WASHINGTON – Two individuals have pleaded guilty to charges related to their participation in an international group of child pornography traffickers who used a social networking site to share thousands of sexually explicit images, announced Assistant Attorney General Lanny A. Breuer for the Criminal Division and Acting U.S. Attorney Robert Cessar for the Western District of Pennsylvania.
Fred Woolum, 58, of Lexington, Va., pleaded guilty today before U.S. District Judge Arthur A. Schwab to one count of engaging in a child exploitation enterprise. Daniel Cox, 54, of Houston, pleaded guilty Wednesday before Judge Schwab to one count of conspiring to distribute and receive child pornography. Information presented at court established that from January 2007 to September 2009, Woolum, Cox and others distributed images and videos of children being sexually abused to other members of an international group that had restricted membership and was formed on a social networking website. Members of the group distributed to one another thousands of sexually explicit images and videos of children, many of which graphically depicted prepubescent, male children, including some infants, being sexually abused and sometimes sodomized or subjected to bondage.
Sentencing has been set for Feb. 18, 2011, for Woolum and March 4, 2011, for Cox. At sentencing, Woolum faces a mandatory minimum sentence of 20 years in prison and a maximum sentence of life in prison, with the possibility of lifetime supervised release. Cox faces a mandatory minimum sentence of five years in prison and a maximum sentence of 20 years in prison, with the possibility of lifetime supervised release. Woolum and Cox both face a fine of up to $250,000.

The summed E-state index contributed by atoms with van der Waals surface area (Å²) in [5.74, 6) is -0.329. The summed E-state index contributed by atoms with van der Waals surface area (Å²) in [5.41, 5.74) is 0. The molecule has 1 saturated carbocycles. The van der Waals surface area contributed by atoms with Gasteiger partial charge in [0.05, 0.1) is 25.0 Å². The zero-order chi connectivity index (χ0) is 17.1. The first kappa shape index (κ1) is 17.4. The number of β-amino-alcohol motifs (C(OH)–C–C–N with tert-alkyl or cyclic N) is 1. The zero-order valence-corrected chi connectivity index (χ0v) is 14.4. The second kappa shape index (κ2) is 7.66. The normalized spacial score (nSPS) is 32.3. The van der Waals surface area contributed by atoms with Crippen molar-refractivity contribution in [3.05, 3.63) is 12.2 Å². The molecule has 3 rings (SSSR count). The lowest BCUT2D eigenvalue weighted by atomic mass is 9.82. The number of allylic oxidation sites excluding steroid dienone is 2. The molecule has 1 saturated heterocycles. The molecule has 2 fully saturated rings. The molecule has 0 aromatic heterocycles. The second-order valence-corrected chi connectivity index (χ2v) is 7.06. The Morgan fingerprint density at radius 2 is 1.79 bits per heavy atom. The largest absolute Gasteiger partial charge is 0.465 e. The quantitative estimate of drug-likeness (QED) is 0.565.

These cases were brought as part of Project Safe Childhood, a nationwide initiative to combat the growing epidemic of child sexual exploitation and abuse launched in May 2006 by the Department of Justice. Led by U.S. Attorneys’ Offices and the Criminal Division’s Child Exploitation and Obscenity Section (CEOS), Project Safe Childhood marshals federal, state and local resources to better locate, apprehend and prosecute individuals who exploit children via the Internet, as well as to identify and rescue victims. For more information about Project Safe Childhood, please visit www.projectsafechildhood.gov.
U.S. Immigration and Customs Enforcement and the High Tech Investigative Unit of CEOS conducted the investigation that led to the prosecution of Woolum and Cox. CEOS Trial Attorney Barak Cohen and Assistant U.S. Attorney Craig W. Haller prosecuted the cases.